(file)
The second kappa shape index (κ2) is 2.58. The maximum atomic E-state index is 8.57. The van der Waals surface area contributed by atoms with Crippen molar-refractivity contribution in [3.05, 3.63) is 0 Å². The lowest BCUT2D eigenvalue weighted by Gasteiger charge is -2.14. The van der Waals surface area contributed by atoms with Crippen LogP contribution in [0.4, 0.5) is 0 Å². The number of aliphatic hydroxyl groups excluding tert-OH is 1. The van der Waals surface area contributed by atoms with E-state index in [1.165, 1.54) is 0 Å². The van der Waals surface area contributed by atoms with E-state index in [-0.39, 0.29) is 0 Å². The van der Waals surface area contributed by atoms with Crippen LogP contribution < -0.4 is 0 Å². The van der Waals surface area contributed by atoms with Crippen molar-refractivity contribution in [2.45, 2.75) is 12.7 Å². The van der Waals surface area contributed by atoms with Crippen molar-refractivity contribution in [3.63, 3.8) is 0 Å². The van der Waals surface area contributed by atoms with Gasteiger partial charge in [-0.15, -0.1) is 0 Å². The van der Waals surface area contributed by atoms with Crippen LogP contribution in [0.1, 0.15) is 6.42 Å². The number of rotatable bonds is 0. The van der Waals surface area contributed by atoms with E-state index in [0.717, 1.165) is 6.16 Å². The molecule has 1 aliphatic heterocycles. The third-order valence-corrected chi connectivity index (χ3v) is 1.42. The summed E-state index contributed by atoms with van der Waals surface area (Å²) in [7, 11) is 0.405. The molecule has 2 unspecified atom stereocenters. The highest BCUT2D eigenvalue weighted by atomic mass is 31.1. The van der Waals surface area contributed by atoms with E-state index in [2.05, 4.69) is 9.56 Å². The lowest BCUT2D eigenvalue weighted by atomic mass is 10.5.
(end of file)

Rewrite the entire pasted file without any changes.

The second kappa shape index (κ2) is 2.58. The maximum atomic E-state index is 8.57. The van der Waals surface area contributed by atoms with Crippen molar-refractivity contribution in [3.05, 3.63) is 0 Å². The lowest BCUT2D eigenvalue weighted by Gasteiger charge is -2.14. The van der Waals surface area contributed by atoms with Crippen LogP contribution in [0.4, 0.5) is 0 Å². The number of aliphatic hydroxyl groups excluding tert-OH is 1. The van der Waals surface area contributed by atoms with E-state index in [1.165, 1.54) is 0 Å². The van der Waals surface area contributed by atoms with E-state index in [-0.39, 0.29) is 0 Å². The van der Waals surface area contributed by atoms with Crippen LogP contribution < -0.4 is 0 Å². The van der Waals surface area contributed by atoms with Crippen molar-refractivity contribution in [2.45, 2.75) is 12.7 Å². The van der Waals surface area contributed by atoms with Crippen molar-refractivity contribution in [3.63, 3.8) is 0 Å². The van der Waals surface area contributed by atoms with Gasteiger partial charge in [-0.15, -0.1) is 0 Å². The van der Waals surface area contributed by atoms with Crippen LogP contribution in [0.1, 0.15) is 6.42 Å². The number of rotatable bonds is 0. The van der Waals surface area contributed by atoms with E-state index in [0.717, 1.165) is 6.16 Å². The molecule has 1 aliphatic heterocycles. The third-order valence-corrected chi connectivity index (χ3v) is 1.42. The summed E-state index contributed by atoms with van der Waals surface area (Å²) in [7, 11) is 0.405. The molecule has 2 unspecified atom stereocenters. The highest BCUT2D eigenvalue weighted by atomic mass is 31.1. The van der Waals surface area contributed by atoms with E-state index in [2.05, 4.69) is 9.56 Å². The lowest BCUT2D eigenvalue weighted by atomic mass is 10.5.